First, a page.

Those who are affected by the changes should seek advice from an immigration lawyer to ensure that they have the best chance to come to Canada through the TFWP.
Montreal, Quebec (PRWEB) June 12, 2013
On May 1st this year, Citizenship and Immigration Canada (CIC) announced its modification of the Temporary Foreign Workers Program (TFWP) in response to controversial debates over foreign labour displacing the domestic workers from their jobs. The goal of the changes is to propel Canadian employers to put more effort into hiring and training Canadians by creating disincentives to employing foreign alternatives.
"The Temporary Foreign Workers Program (TFWP) is designed to temporarily fill in Canada's labour shortages, and protect it from being misused for other purposes is important," said Marisa Feil, supervising attorney at FWCanada. "However, these changes have a negative impact on applicants whose qualifications do serve the cause of the program. Those who are affected by the changes should seek advice from a Canadian immigration lawyer to ensure that they have the best chance to come to Canada through the TFWP."
The changes mostly apply to the Labour Market Opinion (LMO), an assessment that requires Canadian employers to demonstrate that there is a labour shortage, and there are no Canadian workers to fill the positions in question. Since the modification in May, in order to obtain a positive LMO, Canadian employers must respond to extra questions that determine whether the position finds a shortage in the Canadian labour market, and whether the employer can provide a firm plan to ultimately transition into using a Canadian work force.
On top of the new requirements, the application fee for the LMO has been raised for Canadian companies seeking to take advantage of cheaper temporary foreign labour. Previously, the wage flexibility rule of the TFWP allowed Canadian employers to pay temporary foreign workers wages at a maximum of 5 percent or 15 percent lower than Canadian workers depending on the skill level. This rule no longer applies after the series of changes in May.
"[The TFWP is] giving employers an excuse to abdicate their responsibility to train the next generation of Canadians," said Gil McGowan, President of the Alberta Federation of Labour, who believes that outsourcing Canadian jobs to temporary foreign workers drives down wages.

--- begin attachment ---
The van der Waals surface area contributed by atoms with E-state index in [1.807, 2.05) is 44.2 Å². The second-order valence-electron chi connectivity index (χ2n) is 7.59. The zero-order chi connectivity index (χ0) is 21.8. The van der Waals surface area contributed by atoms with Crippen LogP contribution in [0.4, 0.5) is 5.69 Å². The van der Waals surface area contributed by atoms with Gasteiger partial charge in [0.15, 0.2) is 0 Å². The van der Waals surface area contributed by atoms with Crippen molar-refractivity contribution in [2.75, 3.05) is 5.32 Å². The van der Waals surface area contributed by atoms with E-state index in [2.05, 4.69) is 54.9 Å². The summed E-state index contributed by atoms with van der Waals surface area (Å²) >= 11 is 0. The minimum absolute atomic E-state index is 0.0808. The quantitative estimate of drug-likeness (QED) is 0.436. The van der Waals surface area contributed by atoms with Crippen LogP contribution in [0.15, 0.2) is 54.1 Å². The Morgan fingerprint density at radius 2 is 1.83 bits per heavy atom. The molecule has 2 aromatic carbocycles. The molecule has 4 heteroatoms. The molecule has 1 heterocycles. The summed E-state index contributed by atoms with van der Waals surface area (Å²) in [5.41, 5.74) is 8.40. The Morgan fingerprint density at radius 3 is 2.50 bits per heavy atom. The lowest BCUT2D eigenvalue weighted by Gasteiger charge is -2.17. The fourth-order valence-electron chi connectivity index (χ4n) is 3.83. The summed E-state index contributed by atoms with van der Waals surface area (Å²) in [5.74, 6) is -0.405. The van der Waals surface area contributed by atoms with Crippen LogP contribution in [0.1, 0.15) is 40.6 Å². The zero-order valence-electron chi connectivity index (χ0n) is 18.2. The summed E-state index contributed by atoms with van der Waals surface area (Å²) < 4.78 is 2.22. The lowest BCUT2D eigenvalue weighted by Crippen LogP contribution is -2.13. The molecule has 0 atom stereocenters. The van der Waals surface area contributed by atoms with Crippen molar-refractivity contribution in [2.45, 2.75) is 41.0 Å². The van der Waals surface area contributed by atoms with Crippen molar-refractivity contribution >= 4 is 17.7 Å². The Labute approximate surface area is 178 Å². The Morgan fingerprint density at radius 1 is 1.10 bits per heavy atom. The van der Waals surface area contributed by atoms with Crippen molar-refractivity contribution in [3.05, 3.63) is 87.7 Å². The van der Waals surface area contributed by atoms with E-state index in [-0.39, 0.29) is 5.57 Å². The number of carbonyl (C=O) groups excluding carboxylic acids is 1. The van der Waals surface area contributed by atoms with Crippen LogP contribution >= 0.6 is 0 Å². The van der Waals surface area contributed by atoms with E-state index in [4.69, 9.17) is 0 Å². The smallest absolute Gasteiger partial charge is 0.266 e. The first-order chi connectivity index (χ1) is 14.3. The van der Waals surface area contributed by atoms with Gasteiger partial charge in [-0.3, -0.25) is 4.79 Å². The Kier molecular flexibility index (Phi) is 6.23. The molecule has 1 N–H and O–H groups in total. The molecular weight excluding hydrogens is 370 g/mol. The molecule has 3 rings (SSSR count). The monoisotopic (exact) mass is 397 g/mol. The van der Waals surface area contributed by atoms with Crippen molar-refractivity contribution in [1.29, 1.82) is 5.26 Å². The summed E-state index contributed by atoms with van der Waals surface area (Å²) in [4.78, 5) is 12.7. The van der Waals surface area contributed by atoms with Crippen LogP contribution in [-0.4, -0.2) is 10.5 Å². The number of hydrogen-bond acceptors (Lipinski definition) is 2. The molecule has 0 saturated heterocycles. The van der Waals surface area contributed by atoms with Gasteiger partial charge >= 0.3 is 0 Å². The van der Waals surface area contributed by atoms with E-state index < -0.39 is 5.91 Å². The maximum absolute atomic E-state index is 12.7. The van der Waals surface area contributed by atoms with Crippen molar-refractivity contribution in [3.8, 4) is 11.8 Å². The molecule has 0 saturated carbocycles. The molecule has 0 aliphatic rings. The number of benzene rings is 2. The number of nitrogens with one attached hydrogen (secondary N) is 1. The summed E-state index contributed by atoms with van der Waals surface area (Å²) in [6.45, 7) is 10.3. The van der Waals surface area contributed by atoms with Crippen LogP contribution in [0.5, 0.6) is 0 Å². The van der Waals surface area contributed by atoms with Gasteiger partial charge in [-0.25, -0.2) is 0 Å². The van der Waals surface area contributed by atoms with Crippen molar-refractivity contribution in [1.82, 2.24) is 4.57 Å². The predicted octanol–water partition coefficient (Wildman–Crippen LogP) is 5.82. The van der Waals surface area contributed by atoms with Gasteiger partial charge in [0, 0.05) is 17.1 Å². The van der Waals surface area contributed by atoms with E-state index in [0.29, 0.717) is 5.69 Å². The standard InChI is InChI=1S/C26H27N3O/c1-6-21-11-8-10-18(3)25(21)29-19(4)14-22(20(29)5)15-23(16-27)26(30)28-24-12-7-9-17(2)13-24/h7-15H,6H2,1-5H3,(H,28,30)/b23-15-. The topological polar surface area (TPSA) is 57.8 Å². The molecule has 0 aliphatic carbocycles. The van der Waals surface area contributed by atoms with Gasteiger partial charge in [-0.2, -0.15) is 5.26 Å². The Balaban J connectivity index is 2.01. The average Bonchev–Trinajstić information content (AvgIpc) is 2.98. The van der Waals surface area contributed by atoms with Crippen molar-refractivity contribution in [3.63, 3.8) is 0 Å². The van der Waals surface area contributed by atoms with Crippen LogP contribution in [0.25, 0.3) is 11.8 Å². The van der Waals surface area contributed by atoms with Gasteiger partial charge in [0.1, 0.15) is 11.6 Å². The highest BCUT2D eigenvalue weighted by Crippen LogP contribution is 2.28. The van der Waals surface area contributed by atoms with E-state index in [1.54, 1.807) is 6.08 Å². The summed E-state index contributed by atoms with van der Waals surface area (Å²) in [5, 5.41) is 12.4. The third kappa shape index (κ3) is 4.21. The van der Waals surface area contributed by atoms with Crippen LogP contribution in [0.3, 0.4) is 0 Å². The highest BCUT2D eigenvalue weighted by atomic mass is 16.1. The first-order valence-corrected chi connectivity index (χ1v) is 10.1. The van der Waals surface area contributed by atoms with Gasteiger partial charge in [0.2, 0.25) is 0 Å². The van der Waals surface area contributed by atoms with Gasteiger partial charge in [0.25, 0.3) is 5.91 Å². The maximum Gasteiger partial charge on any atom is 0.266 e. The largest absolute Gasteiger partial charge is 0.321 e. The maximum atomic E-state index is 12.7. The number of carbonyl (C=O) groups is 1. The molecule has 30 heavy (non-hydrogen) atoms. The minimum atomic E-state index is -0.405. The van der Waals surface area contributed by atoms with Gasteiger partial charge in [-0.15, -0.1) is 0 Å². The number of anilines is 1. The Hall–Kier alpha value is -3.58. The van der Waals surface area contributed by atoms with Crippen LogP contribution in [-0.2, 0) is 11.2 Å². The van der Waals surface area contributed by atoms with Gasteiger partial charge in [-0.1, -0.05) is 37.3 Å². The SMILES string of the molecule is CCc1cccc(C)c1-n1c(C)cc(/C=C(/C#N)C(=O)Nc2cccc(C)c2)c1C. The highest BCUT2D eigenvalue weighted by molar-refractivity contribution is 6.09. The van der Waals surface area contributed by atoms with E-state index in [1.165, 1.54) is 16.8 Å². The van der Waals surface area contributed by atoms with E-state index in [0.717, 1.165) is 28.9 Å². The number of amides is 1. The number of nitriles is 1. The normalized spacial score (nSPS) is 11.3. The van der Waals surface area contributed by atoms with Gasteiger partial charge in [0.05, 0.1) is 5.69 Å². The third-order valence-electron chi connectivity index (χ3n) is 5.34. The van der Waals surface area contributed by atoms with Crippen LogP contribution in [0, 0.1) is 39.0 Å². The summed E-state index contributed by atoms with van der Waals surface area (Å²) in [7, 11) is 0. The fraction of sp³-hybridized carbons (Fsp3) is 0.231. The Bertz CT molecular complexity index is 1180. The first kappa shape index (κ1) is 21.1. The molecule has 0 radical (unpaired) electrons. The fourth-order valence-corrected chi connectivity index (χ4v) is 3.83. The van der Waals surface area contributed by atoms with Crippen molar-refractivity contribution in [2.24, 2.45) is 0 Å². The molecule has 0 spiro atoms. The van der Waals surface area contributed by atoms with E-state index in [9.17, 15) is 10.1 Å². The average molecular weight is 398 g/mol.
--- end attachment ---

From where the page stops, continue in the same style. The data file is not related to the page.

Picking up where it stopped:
Moreover, the Accelerated Labour Market Opinion is also removed. This means that Canadian employers can no longer receive an LMO within 10 business days after the application on the grounds of bringing in much-needed labour.
Not only do Canadian employers face a heavier burden in the application process of the TFWP, foreign workers who wish to work in the country now have to submit an increased fee for their work visa for Canada. Moreover, the announcement states that English and French are the only languages that can be listed as a job requirement. In other words, the ability to speak a foreign language is no longer a reason that a temporary foreign worker should be hired in a Canadian job in the TFWP.
Professional individuals who come to Canada on international agreements or workers who are part of an exchange program are the only ones who are less affected by the changes, because they do not need to obtain a positive LMO.
Citizenship, Immigration, and Multiculturalism Minister Jason Kenney aims to bolster up the Canadian economy through immigration while protecting the interests of Canadians. In the end, the question is whether implementing these restrictions can really prevent Canadians from being displaced by their foreign counterparts, and whether reducing competition between the domestic and foreign labour market better serves the economic objective of immigration.
FWCanada is a Canadian Immigration Law Firm which provides expertise in immigration services such as Temporary Resident Permits, Criminal Rehabilitation, Study Permits and Work Permits. Marisa Feil and her team ensure that each case is closely evaluated to determine the most relevant program. For more information, contact FWCanada at 1-855-316-3555.